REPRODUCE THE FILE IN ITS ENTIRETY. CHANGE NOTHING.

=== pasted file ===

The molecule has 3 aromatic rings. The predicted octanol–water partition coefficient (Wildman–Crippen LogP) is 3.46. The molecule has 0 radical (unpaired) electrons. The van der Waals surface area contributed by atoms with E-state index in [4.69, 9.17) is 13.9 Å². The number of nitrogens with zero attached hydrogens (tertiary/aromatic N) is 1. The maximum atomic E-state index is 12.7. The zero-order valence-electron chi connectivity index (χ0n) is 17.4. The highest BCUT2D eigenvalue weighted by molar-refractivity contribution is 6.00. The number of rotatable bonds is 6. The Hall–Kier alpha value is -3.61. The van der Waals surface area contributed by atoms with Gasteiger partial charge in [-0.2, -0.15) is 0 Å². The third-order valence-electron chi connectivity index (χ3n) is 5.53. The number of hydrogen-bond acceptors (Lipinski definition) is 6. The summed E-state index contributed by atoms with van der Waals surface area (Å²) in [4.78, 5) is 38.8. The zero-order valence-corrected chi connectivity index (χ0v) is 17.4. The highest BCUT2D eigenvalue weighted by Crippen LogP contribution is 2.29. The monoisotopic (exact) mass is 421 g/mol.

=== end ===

The molecule has 3 aromatic rings. The predicted octanol–water partition coefficient (Wildman–Crippen LogP) is 3.46. The molecule has 0 radical (unpaired) electrons. The van der Waals surface area contributed by atoms with E-state index in [4.69, 9.17) is 13.9 Å². The number of nitrogens with zero attached hydrogens (tertiary/aromatic N) is 1. The maximum atomic E-state index is 12.7. The zero-order valence-electron chi connectivity index (χ0n) is 17.4. The highest BCUT2D eigenvalue weighted by molar-refractivity contribution is 6.00. The number of rotatable bonds is 6. The Hall–Kier alpha value is -3.61. The van der Waals surface area contributed by atoms with Gasteiger partial charge in [-0.2, -0.15) is 0 Å². The third-order valence-electron chi connectivity index (χ3n) is 5.53. The number of hydrogen-bond acceptors (Lipinski definition) is 6. The summed E-state index contributed by atoms with van der Waals surface area (Å²) in [4.78, 5) is 38.8. The zero-order valence-corrected chi connectivity index (χ0v) is 17.4. The highest BCUT2D eigenvalue weighted by Crippen LogP contribution is 2.29. The monoisotopic (exact) mass is 421 g/mol.